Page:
How Eating An Ice Cream Bar May Have Led To A $350 Fine In Australia

Over the last few years, the Australian government has cracked down on citizens who use their smartphones while driving. In 2019, New South Wales Roads Minister Andrew Constance even said, "There is no doubt drink-driving as far as I'm concerned is on a par with mobile phone use" in terms of the danger that it poses on the road. The state of New South Wales tested a new technology to catch drivers using their phones while driving (via AP News). This year, the state of Victoria announced plans to use devices designed to spot drivers who are on their phones and will reportedly issue large fines as a deterrent (via

However, the Finder Safe Driving Report 2021 found that food, not mobile phones, is likely the biggest distraction on Australia's roads (via 9News). Of the 925 people surveyed, 45% admitted to snacking while driving. Texting only accounted for 13% of unsafe driving behavior, and answering the phone (not hands-free) made up another 8%. So it seems that if cops see someone driving with an object in their hand, it's pretty likely to be food. But maybe it just looks like drivers are eating their phones.

Perhaps that's why in November 2020, Michelle Course was stopped by traffic police in Melbourne, Victoria, for supposedly using her phone while driving (via 9Now). But it appears that the 34-year-old was simply enjoying a Magnum Ego ice cream bar, which she said got confused with a mobile phone!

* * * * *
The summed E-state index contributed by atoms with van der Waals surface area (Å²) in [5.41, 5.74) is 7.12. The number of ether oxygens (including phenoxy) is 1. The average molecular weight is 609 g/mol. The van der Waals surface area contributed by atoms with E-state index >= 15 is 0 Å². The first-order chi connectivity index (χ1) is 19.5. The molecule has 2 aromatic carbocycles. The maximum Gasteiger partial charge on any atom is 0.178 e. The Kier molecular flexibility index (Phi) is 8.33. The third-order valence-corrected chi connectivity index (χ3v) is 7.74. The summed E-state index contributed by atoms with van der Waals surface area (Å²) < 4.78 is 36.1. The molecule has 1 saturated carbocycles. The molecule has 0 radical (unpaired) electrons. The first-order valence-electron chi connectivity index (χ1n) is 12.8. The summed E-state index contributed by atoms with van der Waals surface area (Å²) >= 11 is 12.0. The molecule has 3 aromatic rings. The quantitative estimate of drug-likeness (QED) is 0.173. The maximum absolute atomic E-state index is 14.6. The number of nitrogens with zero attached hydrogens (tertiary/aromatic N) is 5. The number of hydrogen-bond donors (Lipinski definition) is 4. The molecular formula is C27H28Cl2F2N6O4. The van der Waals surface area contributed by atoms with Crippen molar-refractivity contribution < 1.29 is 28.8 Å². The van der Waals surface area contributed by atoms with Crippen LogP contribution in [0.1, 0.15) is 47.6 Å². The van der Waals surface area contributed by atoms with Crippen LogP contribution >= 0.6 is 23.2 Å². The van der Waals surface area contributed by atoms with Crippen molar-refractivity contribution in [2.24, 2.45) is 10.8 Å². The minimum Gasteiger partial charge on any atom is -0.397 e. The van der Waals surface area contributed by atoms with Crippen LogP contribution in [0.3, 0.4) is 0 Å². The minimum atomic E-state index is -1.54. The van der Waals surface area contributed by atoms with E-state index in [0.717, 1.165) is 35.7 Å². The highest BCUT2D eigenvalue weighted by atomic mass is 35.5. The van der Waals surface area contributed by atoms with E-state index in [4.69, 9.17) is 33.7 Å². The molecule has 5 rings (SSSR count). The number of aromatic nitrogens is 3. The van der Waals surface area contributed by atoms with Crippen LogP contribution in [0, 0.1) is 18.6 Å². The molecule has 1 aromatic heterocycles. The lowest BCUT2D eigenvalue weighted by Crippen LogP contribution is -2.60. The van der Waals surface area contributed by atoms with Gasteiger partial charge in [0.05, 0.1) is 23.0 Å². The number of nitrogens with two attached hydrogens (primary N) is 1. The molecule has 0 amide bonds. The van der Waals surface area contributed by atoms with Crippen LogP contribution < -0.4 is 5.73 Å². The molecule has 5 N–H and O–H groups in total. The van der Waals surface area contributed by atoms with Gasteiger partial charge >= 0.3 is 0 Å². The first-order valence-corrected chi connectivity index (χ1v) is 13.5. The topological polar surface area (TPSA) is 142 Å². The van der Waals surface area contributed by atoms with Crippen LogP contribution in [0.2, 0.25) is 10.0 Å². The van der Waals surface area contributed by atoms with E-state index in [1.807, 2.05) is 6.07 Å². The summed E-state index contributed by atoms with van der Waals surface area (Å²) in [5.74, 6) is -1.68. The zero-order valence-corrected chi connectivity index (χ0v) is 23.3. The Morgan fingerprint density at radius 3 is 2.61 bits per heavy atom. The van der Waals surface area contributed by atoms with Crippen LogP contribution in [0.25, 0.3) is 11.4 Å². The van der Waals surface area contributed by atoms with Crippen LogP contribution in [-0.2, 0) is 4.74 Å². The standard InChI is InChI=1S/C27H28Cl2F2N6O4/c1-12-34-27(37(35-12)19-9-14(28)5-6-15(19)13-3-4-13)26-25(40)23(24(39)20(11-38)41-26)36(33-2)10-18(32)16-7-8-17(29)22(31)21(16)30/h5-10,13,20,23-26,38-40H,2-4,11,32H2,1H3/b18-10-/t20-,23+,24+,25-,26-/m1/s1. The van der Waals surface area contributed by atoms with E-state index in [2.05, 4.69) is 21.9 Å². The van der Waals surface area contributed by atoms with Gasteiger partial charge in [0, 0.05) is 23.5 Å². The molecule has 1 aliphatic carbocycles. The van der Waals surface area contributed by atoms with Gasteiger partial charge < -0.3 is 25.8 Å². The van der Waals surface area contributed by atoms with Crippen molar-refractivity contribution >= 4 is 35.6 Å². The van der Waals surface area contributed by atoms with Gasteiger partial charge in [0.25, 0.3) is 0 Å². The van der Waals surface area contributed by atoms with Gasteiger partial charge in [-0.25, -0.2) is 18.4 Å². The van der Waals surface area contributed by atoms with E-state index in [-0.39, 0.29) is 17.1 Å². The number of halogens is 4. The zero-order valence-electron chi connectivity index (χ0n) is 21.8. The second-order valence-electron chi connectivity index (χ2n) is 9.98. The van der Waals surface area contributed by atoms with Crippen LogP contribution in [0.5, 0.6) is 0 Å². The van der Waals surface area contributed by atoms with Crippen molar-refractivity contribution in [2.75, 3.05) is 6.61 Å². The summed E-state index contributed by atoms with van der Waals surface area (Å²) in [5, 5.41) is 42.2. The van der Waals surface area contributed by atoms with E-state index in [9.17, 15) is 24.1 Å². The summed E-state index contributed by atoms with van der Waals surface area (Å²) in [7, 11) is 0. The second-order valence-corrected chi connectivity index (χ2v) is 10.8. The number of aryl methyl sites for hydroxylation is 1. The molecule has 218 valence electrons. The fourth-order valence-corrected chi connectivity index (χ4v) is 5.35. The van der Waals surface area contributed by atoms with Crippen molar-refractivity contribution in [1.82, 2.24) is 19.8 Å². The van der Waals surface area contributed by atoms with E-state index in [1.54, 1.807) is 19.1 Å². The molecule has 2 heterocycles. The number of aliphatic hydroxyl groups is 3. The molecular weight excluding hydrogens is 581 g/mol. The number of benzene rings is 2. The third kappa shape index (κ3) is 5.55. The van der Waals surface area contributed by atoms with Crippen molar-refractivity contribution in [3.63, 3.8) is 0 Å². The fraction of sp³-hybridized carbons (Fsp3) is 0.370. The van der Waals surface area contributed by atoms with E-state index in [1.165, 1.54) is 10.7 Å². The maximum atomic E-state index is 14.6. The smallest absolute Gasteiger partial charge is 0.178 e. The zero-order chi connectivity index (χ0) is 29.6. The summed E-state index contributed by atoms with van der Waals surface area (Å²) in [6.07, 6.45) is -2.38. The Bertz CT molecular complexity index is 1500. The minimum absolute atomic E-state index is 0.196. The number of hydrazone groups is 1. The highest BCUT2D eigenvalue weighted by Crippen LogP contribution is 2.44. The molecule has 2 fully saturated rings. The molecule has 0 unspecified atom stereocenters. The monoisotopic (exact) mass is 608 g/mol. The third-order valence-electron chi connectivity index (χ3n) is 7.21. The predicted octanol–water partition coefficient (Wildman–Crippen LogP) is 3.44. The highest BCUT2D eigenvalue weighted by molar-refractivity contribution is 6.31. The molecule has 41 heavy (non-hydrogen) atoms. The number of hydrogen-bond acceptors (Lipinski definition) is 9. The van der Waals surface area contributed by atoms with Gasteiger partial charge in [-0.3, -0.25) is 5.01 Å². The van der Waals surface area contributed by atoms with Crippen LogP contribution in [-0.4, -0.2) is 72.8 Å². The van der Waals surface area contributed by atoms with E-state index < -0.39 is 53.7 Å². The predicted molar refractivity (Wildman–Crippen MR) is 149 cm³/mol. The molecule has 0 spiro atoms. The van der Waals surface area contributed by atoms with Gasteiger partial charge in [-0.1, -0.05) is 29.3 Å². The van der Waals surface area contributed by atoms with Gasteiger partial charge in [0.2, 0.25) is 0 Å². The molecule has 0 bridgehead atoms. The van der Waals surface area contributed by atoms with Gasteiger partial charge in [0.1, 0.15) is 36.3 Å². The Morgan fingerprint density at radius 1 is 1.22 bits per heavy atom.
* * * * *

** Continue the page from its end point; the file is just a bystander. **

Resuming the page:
The fine was eventually withdrawn

Per 9Now, Michelle Course said she only had an ice cream bar in her hand before police accused her of using a phone while driving. Despite showing her Magnum wrapper and a six-minute old receipt to the highway patrolman when she got pulled over, Course received a fine of roughly $350 (496 Australian dollars). Speaking with "A Current Affair," she said, "There's no way I could be eating my Magnum Ego, holding my phone, and driving at the same time." Although she was prepared to fight her fine in court, the police withdrew it about a year later, which Course said "will make a big difference" during the Christmas season. 

Even though Course was apparently more interested in ice cream than in her phone, that doesn't mean eating a Magnum bar behind the wheel is safe. The Barnes Firm reports, based on National Highway Traffic Safety Administration (NHTSA) statistics, that consuming food or a beverage while driving increases the risk of getting into a car accident by 80% in the U.S. Reaching for an object increases the chances of an accident eightfold. So if someone were to spill food and reach for something to clean it up, that could have a bad outcome. Considering statistics like that, it seems like the Aussie driver may have had a lucky escape with the mobile phone mix-up!